Keep me honest, people
OK I've totally slacked on the ballroom dance diaries. Starting tomorrow, I promise to return to that topic and live up to my pledge. It's just those entries take quite a lot of time and effort, and up until now I haven't had much of either. Which is why I count on you fine people to harass the hell out of me until I deliver.
Where everybody knows your name
Bad Bunni posted at 3/13/2004 08:54:00 PM
F's has closed. Three weeks ago I walked by, and the lights, both interior and exterior were off. There was a sign that said "Closed for renovation." I though "What the hell are they renovating?" The whole allure of F's is that it is a dive. You don't have to worry about what you are wearing. You don't have to worry about your behavior. As long as you don't set anything on fire ( including other patrons), you are a stellar customer. I figured that more likely F's got flagged on some health code violation.
It's been three weeks now, and no activity, no sign of F's ever re-opening. The bartenders weren't even informed of the closing. ( Which has to suck-you show up to work and find that work no longer exists) I was sad that the bar would close down without letting any of us know. After all, there are people from F's that I never bothered to ask for a number. They woudl turn up again eventually-the bartender Justin who knew more about archetypal psychology than any other person I know ( he turned me onto some very good books)-bouncer Joe who has an autistic son and lovely daughter and was always good for a pep talk (he was also willing to bring me "hot latin lovers" on request-I never accepted choosing to forage for myself)-Jerry the actor and Alex the writer-Patrick the heartbroken-Kevin the requisite obnoxious Irish bartender-Michael the NYPD detective, who bought me a drink once for explaining comma usage to him-Jay the karoake king-Mark who taught me to drink a glass of water between every drink right before he quit drinking for good-even crazy drunken Mike the only stockbroker I know who admits he can't figure out his cable bill. I met a lot of good friends through F's-Jim the photographer and Ursula the fashion consultant.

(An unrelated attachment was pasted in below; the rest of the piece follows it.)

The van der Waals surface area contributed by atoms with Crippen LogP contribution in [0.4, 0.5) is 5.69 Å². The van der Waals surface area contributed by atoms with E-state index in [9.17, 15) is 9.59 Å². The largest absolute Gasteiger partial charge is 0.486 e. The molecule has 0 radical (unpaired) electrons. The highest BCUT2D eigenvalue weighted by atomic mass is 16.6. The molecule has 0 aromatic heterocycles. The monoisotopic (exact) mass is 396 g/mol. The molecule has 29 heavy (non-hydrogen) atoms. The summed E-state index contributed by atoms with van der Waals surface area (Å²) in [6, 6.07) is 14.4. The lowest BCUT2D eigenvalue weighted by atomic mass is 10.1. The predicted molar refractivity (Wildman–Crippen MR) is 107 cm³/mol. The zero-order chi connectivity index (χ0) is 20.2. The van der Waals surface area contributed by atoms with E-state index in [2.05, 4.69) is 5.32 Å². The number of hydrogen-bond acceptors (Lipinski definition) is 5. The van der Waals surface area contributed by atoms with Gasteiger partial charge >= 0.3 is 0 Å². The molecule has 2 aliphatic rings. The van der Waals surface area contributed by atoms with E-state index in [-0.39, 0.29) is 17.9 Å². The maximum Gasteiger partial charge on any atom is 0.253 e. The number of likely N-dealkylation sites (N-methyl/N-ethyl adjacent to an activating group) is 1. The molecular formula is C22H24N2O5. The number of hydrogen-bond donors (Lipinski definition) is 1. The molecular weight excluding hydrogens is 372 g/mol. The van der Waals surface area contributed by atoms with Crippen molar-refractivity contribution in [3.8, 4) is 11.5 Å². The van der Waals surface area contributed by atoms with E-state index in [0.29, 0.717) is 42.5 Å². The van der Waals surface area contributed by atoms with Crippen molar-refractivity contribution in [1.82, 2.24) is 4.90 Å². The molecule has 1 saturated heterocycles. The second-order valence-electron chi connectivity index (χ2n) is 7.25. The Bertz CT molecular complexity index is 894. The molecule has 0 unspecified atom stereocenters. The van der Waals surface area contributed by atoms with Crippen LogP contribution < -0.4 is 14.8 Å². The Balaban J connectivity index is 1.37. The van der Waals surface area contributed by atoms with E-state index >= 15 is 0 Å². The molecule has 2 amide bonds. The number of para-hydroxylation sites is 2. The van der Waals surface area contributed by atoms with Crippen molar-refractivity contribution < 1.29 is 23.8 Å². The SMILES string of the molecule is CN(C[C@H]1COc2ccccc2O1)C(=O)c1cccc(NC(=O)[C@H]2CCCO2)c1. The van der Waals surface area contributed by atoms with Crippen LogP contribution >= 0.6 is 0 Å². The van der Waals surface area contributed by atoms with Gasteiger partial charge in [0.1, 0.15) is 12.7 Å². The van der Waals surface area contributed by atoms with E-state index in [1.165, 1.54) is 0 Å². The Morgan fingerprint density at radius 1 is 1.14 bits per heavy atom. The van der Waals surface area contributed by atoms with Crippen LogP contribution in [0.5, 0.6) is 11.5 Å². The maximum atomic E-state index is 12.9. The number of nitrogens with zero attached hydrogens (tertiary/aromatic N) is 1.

It would have been nice to have one last big hurrah. F's was the place that saved me really from many nights of crying alone in my apartment. For a while, it was the only place I could do work. I would go to F's with big stacks of papers and grade with a big pint of hard cider sitting in front of me. It was a safe place to go when I wanted to leave my apartment, and none of my friends were about. It's not like there aren't other bars in NYC to take its place, but the closing of F's is definately a landmark moment. It is the same age I am. Established in 1974, F's and I share a birth year, which also makes its demise a little sadder.
But it might end up being a good thing. It will push me to explore other places, or maybe revisit old places in the village, now that the weather is nicer.
Still, I'll miss it.
The central message of Buddhism is not every man for himself
Bad Bunni posted at 3/13/2004 12:27:00 PM
-Jamie Lee Curtis as Wanda in A Fish Called Wanda
Last week, the Bad Buddhist was smashing around his cubicle, ranting about the stupidity of his students, when I looked him in the eye and said, "You know, you are the worst buddhist ever." ( Side note: BB often smashes around his cubicle, which often makes me think of the Ionesco play Rhinoceros
. I keep hoping that one day I will hear him blustering around in there, and then suddenly a grey tusk emerge from the other side of the divider.)
He tried to argue. He tried to fight back. "Buddhism isn't just a bunch of surfer dudes chillin' out. It's about challenging conventions. It's about shaking people up so they can see beyond their reality." He spluttered around a bit more, and then walked out of the office.
Today, he informed me that he is now writing an essay entitled "The Worst Buddhist Ever."
Monday, after buying me a bottle of water because he insists I don't "hydrate enough" he said, "You know, I'm just crazy enough to be effective."
I thought this was rather an exaggeration on his part, but jokingly suggested that he should get a "Crazy enough to be effective" t-shirt.
I told him I should get a companion t-shirt with the slogan "Just crazy."
Bad Bunni posted at 3/10/2004 03:50:00 PM
"In the theater, we have something called a unifying moment. That's where everyone in the audience and on stage feels the same thing. All of us are silent. The audience, the actors, except for one eight year old boy and he knows what he saw and he is LAUGHING. I don't know what to do. Do I break character? Do I keep going? I decide to go onto the next line. 'Aren't they waiting for the eternal part of themselves to come out pure?'"-Monster in a Box
Spalding Gray's body has been found, and although I am happy his family now can begin the healing process, there is a part of me that misses being able to imagine that he out there somewhere gathering notes for a new monologue. Metafilter has some touching comments on the topic. This site
has some nice links to his work, including a short film.
"'Spald, you're barking in the Metropolitan Museum of Art. 'And I am. I'm barking in the Metropolitan Museum." -Monster in a Box